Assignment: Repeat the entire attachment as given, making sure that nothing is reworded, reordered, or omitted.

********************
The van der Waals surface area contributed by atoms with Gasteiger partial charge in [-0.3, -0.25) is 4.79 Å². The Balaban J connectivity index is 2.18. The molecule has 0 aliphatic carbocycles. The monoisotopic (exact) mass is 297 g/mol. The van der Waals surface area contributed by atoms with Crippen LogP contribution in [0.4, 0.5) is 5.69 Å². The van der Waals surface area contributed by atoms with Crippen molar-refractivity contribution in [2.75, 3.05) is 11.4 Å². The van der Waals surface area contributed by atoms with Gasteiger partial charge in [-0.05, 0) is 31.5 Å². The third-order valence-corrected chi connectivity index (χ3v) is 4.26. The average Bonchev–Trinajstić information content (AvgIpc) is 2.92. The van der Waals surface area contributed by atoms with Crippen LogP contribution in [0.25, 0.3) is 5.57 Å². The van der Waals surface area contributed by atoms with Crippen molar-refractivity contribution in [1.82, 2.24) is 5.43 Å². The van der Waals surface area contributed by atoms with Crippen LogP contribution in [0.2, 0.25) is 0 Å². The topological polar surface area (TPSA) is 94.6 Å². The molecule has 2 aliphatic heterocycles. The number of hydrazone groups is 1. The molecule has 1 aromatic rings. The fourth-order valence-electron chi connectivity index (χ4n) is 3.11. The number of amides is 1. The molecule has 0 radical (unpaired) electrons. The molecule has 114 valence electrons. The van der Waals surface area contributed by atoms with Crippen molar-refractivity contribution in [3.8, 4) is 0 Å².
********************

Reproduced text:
The van der Waals surface area contributed by atoms with Gasteiger partial charge in [-0.3, -0.25) is 4.79 Å². The Balaban J connectivity index is 2.18. The molecule has 0 aliphatic carbocycles. The monoisotopic (exact) mass is 297 g/mol. The van der Waals surface area contributed by atoms with Crippen LogP contribution in [0.4, 0.5) is 5.69 Å². The van der Waals surface area contributed by atoms with Crippen molar-refractivity contribution in [2.75, 3.05) is 11.4 Å². The van der Waals surface area contributed by atoms with Gasteiger partial charge in [-0.05, 0) is 31.5 Å². The third-order valence-corrected chi connectivity index (χ3v) is 4.26. The average Bonchev–Trinajstić information content (AvgIpc) is 2.92. The van der Waals surface area contributed by atoms with Crippen LogP contribution in [0.25, 0.3) is 5.57 Å². The van der Waals surface area contributed by atoms with Crippen molar-refractivity contribution in [1.82, 2.24) is 5.43 Å². The van der Waals surface area contributed by atoms with Crippen LogP contribution in [0.2, 0.25) is 0 Å². The topological polar surface area (TPSA) is 94.6 Å². The molecule has 2 aliphatic heterocycles. The number of hydrazone groups is 1. The molecule has 1 aromatic rings. The fourth-order valence-electron chi connectivity index (χ4n) is 3.11. The number of amides is 1. The molecule has 0 radical (unpaired) electrons. The molecule has 114 valence electrons. The van der Waals surface area contributed by atoms with Crippen molar-refractivity contribution in [3.8, 4) is 0 Å².